An Honest General Admits the Goal: Permanent Hegemony

by | May 7, 2021

An Honest General Admits the Goal: Permanent Hegemony

by | May 7, 2021

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U.S. Army Gen. Mark A. Milley, 20th Chairman, Joint Chiefs of Staff, poses for a command portrait in the Army portrait studio at the Pentagon in Arlington, Va., Sept. 26, 2019. (U.S. Army photo by Monica King)

Chairman of the Joint Chiefs of Staff Gen. Mark Milley said on Wednesday that the “rise of China” threatens the U.S.’ status as the dominant global military power, warning that the world could be entering an era of “potential international instability.”

“Since the fall of the Berlin Wall, the United States essentially was the unchallenged global military, political and economic power. With the rise of China, that is changing and changing fast,” Milley told a graduating ROTC class at Howard University.

“The global order since the end of World War II—and for sure since the end of the Cold War—is under significant stress in areas of vital interest for the United States of America. And we are entering a period of potential international instability,” he said.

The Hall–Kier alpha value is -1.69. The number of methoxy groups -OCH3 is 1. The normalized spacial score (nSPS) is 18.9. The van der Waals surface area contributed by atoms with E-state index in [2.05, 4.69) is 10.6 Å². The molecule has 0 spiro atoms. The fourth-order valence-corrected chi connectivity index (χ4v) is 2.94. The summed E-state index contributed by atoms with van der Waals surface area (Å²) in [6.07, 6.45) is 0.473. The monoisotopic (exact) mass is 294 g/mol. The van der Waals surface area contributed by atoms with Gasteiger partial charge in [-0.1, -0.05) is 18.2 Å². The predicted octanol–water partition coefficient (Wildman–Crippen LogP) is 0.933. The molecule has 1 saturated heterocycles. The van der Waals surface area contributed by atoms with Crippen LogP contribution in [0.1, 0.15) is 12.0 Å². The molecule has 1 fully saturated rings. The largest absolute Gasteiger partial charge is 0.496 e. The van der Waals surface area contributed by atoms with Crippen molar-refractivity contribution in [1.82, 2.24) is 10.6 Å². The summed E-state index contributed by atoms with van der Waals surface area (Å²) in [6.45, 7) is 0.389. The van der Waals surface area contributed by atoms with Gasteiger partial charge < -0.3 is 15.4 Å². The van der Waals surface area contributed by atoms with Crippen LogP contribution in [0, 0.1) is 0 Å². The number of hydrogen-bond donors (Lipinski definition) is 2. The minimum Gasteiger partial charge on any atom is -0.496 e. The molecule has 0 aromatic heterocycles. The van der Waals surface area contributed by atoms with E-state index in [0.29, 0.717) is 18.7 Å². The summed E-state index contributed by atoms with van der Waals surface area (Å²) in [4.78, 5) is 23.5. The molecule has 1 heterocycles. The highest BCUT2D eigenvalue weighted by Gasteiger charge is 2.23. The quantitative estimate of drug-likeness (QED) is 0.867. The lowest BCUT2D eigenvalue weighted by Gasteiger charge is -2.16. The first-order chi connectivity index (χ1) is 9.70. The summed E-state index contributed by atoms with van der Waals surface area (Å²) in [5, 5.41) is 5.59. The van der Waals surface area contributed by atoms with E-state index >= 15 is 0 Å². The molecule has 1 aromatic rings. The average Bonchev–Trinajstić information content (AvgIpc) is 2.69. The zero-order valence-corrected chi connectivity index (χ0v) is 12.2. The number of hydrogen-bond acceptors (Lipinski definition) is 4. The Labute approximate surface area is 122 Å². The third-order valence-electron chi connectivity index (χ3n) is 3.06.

Milley’s comments reflect the Biden administration’s foreign policy priority, which is confronting China. President Biden recently said that the US was in competition with China to “win the 21st century.” Biden officials, most notably Secretary of State Antony Blinken, often claim Beijing is a threat to the “international rules-based order.”

As the Chairman of the Joint Chiefs of Staff, Milley is the highest-ranking officer in the military. He is a hold-over from the Trump administration, which also prioritized countering China, especially in the last year.

Milley also said that there are threats to global stability due to new technology, like artificial intelligence, robotics, and hypersonic missiles. “And they are extraordinarily disruptive and potentially decisive in the conduct of war,” he said.

Last week, Secretary of Defense Lloyd Austin spoke of how new technology would affect warfare and said, “The way we’ll fight the next major war is going to look very different from the way we fought the last ones.” Austin referred to his time as top military commander in the Middle East as his service in the “old wars.”

This article was originally featured at Antiwar.com and is republished with permission.

About Dave DeCamp

Dave DeCamp is the news editor of Antiwar.com. Follow him on Twitter @decampdave.

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